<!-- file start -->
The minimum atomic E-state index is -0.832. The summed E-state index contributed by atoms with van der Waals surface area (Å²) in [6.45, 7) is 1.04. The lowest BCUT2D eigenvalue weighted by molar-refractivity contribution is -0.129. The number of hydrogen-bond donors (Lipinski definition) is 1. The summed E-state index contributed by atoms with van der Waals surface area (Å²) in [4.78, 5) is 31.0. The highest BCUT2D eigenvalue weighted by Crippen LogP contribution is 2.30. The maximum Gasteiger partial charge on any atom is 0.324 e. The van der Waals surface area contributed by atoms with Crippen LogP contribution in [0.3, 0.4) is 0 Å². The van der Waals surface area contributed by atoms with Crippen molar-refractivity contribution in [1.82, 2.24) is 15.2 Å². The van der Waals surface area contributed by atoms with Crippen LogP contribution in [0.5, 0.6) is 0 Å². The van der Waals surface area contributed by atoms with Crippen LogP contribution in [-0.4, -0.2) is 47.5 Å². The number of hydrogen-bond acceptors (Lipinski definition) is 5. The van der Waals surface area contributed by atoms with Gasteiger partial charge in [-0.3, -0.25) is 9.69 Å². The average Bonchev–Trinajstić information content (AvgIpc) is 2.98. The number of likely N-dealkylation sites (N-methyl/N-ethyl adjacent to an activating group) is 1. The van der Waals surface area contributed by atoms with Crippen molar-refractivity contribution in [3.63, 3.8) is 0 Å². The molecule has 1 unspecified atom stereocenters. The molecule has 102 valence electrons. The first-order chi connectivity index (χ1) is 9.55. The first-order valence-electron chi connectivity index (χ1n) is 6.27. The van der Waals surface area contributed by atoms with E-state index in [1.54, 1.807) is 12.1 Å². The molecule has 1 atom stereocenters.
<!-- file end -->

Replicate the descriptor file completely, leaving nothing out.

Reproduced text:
The minimum atomic E-state index is -0.832. The summed E-state index contributed by atoms with van der Waals surface area (Å²) in [6.45, 7) is 1.04. The lowest BCUT2D eigenvalue weighted by molar-refractivity contribution is -0.129. The number of hydrogen-bond donors (Lipinski definition) is 1. The summed E-state index contributed by atoms with van der Waals surface area (Å²) in [4.78, 5) is 31.0. The highest BCUT2D eigenvalue weighted by Crippen LogP contribution is 2.30. The maximum Gasteiger partial charge on any atom is 0.324 e. The van der Waals surface area contributed by atoms with Crippen LogP contribution in [0.3, 0.4) is 0 Å². The van der Waals surface area contributed by atoms with Crippen molar-refractivity contribution in [1.82, 2.24) is 15.2 Å². The van der Waals surface area contributed by atoms with Crippen LogP contribution in [0.5, 0.6) is 0 Å². The van der Waals surface area contributed by atoms with Crippen LogP contribution in [-0.4, -0.2) is 47.5 Å². The number of hydrogen-bond acceptors (Lipinski definition) is 5. The van der Waals surface area contributed by atoms with Gasteiger partial charge in [-0.3, -0.25) is 9.69 Å². The average Bonchev–Trinajstić information content (AvgIpc) is 2.98. The number of likely N-dealkylation sites (N-methyl/N-ethyl adjacent to an activating group) is 1. The van der Waals surface area contributed by atoms with Crippen molar-refractivity contribution in [3.63, 3.8) is 0 Å². The molecule has 1 unspecified atom stereocenters. The molecule has 102 valence electrons. The first-order chi connectivity index (χ1) is 9.55. The first-order valence-electron chi connectivity index (χ1n) is 6.27. The van der Waals surface area contributed by atoms with E-state index in [1.54, 1.807) is 12.1 Å². The molecule has 1 atom stereocenters.